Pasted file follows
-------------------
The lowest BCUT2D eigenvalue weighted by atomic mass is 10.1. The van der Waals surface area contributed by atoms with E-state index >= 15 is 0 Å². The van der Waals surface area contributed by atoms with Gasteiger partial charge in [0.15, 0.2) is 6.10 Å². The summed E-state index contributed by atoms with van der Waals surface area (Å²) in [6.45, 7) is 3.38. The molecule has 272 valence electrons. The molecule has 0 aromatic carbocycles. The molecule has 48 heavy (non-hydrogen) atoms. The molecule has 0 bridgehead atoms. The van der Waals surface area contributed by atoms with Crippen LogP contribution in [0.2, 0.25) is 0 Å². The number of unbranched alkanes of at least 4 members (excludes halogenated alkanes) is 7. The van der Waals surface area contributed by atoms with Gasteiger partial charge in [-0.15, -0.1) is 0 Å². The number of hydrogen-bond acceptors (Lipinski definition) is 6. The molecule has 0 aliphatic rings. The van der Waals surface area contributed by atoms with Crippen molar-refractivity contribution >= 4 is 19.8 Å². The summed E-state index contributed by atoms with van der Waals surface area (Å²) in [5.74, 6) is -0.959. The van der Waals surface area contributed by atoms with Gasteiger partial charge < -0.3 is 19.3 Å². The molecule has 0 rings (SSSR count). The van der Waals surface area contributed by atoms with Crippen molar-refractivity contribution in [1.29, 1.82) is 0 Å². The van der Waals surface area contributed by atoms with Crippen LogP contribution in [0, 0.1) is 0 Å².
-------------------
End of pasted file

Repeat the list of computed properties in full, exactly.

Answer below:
The lowest BCUT2D eigenvalue weighted by atomic mass is 10.1. The van der Waals surface area contributed by atoms with E-state index >= 15 is 0 Å². The van der Waals surface area contributed by atoms with Gasteiger partial charge in [0.15, 0.2) is 6.10 Å². The summed E-state index contributed by atoms with van der Waals surface area (Å²) in [6.45, 7) is 3.38. The molecule has 272 valence electrons. The molecule has 0 aromatic carbocycles. The molecule has 48 heavy (non-hydrogen) atoms. The molecule has 0 bridgehead atoms. The van der Waals surface area contributed by atoms with Crippen LogP contribution in [0.2, 0.25) is 0 Å². The number of unbranched alkanes of at least 4 members (excludes halogenated alkanes) is 7. The van der Waals surface area contributed by atoms with Gasteiger partial charge in [-0.15, -0.1) is 0 Å². The number of hydrogen-bond acceptors (Lipinski definition) is 6. The molecule has 0 aliphatic rings. The van der Waals surface area contributed by atoms with Crippen molar-refractivity contribution >= 4 is 19.8 Å². The summed E-state index contributed by atoms with van der Waals surface area (Å²) in [5.74, 6) is -0.959. The van der Waals surface area contributed by atoms with Gasteiger partial charge < -0.3 is 19.3 Å². The molecule has 0 rings (SSSR count). The van der Waals surface area contributed by atoms with Crippen molar-refractivity contribution in [1.29, 1.82) is 0 Å². The van der Waals surface area contributed by atoms with Crippen LogP contribution in [0, 0.1) is 0 Å².